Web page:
Data Sources: We identified 126 secondary data sources and 19 sharable primary data sources, totaling 99 sharable data sources after duplicates were removed. Ninety (63 US and 27 non-US) data sources met criteria for a data system (data source exists, is available for research, is sharable, and contains outcomes of interest). Fifty-nine percent of the 63 US data systems contained at least one of the main measures for weight or body mass index (BMI) in adults or children, or dietary or physical activity behaviors. Fifty-one percent of the 63 US data systems included at least one outcome related to the food-environment, physical activity environment, commuting behavior, or purchasing behavior, or included information about a relevant exposure in a policy, program, or built environment change. These 63 US data systems often reported more than one outcome. One third of the 63 US data systems were linked with a secondary data source or system other than the primary data source. Most studies that linked their data systems with external data systems used an individual-level key or a geographic allocation.

Outcomes/Measures: Of the 261 included studies, we identified 77 studies with childhood weight measures, 30 studies with adult weight measures, 132 studies with physical activity measures, and 135 studies with dietary measures. Twenty-nine of 261 studies reported on outcomes related to the food environment, physical activity environment, commuting behavior, or purchasing behavior.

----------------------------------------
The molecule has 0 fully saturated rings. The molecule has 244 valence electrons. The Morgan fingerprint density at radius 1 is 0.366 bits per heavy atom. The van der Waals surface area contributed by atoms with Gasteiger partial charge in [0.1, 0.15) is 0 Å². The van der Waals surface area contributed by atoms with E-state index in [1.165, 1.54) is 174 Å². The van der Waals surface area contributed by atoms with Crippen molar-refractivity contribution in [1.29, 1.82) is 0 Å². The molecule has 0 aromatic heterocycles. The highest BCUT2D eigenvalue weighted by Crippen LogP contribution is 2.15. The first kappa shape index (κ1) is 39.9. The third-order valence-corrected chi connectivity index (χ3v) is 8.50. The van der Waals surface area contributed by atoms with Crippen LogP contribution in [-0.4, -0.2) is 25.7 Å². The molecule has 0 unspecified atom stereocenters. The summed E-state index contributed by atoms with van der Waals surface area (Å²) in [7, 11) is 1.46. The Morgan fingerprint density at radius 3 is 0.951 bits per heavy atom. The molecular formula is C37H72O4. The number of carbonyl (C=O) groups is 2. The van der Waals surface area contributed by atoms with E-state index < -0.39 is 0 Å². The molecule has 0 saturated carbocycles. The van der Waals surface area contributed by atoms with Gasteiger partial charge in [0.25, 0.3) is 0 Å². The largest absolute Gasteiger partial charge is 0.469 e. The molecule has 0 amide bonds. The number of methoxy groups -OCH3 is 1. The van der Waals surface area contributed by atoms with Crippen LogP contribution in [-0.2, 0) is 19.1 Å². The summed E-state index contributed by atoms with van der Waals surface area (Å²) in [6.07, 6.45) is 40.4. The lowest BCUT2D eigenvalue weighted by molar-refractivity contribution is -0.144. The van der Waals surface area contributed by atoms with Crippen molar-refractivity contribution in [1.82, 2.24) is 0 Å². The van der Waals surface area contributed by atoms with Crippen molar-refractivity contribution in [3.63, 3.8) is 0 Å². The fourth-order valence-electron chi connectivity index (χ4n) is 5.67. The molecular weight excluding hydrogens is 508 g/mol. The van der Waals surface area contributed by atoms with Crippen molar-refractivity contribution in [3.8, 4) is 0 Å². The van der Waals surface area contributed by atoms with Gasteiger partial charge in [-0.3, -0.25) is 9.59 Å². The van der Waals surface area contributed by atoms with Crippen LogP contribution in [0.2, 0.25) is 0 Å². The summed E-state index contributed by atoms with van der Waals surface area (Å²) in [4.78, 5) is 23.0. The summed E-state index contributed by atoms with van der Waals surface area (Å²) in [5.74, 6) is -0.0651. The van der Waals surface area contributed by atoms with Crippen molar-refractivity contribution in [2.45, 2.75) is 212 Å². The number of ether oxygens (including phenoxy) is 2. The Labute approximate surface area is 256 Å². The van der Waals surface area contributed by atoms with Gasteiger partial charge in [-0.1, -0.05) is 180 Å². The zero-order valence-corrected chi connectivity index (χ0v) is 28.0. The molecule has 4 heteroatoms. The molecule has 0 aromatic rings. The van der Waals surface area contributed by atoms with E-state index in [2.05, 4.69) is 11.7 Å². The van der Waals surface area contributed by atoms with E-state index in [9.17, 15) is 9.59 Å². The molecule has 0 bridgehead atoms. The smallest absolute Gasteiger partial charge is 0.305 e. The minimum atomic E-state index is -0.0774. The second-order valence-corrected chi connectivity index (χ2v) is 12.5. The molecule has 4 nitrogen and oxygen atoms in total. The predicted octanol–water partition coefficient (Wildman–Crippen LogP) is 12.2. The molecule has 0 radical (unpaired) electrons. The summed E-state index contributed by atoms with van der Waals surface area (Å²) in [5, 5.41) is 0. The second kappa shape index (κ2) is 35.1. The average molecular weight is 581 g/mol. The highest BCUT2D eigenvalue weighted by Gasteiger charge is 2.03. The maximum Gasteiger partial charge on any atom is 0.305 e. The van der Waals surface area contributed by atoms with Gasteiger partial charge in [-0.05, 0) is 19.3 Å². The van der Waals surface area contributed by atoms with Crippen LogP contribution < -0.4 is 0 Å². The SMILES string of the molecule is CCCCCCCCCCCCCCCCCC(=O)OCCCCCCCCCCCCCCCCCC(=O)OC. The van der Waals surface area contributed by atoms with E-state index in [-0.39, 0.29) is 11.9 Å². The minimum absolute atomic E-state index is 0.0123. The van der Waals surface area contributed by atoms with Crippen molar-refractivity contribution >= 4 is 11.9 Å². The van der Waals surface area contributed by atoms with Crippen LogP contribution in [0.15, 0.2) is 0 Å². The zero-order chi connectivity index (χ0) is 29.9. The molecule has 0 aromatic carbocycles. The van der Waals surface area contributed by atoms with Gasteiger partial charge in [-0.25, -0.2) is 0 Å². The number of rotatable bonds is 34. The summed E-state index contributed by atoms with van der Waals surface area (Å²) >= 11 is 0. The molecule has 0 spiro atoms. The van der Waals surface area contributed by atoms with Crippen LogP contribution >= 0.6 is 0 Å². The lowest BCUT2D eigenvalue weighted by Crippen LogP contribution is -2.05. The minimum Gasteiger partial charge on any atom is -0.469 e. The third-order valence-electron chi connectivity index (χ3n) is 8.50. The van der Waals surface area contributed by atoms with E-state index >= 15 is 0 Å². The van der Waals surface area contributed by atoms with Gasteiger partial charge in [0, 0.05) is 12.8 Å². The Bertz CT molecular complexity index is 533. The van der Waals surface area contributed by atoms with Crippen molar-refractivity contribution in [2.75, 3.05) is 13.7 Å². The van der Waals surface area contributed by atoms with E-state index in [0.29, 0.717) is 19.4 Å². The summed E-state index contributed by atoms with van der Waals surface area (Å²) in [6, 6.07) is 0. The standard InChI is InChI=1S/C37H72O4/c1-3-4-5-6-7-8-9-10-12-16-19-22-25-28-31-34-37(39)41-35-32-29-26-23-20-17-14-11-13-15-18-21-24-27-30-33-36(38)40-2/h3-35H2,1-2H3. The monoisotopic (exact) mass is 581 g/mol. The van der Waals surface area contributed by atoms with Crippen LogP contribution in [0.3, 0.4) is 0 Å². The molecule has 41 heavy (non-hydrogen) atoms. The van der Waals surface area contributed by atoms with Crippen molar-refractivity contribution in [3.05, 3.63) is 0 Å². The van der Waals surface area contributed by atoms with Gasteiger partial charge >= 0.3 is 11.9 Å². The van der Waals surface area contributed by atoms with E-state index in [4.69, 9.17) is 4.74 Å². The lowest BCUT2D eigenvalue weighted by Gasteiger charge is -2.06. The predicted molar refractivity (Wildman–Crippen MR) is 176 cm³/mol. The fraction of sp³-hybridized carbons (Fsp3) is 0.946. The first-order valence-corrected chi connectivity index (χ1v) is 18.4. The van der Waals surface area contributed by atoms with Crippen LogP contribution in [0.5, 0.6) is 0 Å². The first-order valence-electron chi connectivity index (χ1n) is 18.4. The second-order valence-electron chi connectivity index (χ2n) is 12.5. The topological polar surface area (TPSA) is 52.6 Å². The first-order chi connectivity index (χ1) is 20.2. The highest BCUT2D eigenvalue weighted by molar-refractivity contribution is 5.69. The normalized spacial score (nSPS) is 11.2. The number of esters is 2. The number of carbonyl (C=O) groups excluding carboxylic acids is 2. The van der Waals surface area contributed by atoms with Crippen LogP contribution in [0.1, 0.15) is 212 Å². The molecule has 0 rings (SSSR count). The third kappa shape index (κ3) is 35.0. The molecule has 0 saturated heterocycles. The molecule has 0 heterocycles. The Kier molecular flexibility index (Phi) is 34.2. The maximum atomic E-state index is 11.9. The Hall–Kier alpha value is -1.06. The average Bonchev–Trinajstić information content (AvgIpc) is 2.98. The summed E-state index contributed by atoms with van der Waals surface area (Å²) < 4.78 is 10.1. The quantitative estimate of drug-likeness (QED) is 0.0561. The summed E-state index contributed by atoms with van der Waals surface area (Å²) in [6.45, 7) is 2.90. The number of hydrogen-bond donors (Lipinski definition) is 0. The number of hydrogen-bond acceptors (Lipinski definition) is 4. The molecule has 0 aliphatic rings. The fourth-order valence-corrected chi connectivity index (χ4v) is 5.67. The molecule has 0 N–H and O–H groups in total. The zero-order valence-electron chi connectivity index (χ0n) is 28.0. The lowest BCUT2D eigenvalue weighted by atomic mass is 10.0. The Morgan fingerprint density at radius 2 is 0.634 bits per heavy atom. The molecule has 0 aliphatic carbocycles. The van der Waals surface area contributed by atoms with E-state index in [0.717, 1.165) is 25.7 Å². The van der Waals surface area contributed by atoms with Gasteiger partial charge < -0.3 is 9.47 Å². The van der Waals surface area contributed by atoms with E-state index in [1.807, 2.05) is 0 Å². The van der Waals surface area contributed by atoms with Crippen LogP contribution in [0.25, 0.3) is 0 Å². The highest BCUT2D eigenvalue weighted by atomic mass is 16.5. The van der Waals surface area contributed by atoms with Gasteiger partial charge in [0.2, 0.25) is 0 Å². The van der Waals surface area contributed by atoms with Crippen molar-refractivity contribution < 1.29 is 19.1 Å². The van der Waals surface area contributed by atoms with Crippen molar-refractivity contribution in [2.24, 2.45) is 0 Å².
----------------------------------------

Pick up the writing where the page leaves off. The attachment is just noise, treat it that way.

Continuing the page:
Study Design and Methods: Natural experiment studies most commonly used regression models that compared exposed and unexposed groups at a single time point (n=47). Difference-in-differences approaches that compared exposed and unexposed groups before and after an exposure were used in 41 studies (30%), while 37 studies (27%) used pre/post designs that compared one group before and after an exposure. Most natural experiment studies were rated as having a “weak” global rating (i.e., high risk of bias), with 62% having a weak rating for handling of withdrawals and dropouts, 40% having a weak rating for study design, 42% having a weak rating for confounding, and 27% having a weak rating for data. Experimental studies were rated as “strong” (low risk of bias) in study design, control of confounding, and data collection methods, but were weaker with regard to blinding and selection bias. We identified a number of methodological and analytic advances that would help to strengthen efforts to estimate the effect of programs, policies, or built environment changes on obesity prevention and control, such as consistent use of data dictionaries, reporting standards on linkage methods of data sources, data sources with long term public health surveillance of obesity and health behavioral outcomes, and use of study designs with multiple pre- and post- exposure time points.

Conclusions

Our systematic review identified a large number of natural experiment studies (n=136) and data sources (n=99) that have been used to estimate the effect of programs, policies, or built environment changes on obesity prevention and control. The studies used a wide variety of outcome measures and analytic methods, often with substantial risk of bias. The findings reinforce the need for methodological and analytic advances that would strengthen efforts to improve obesity prevention and control.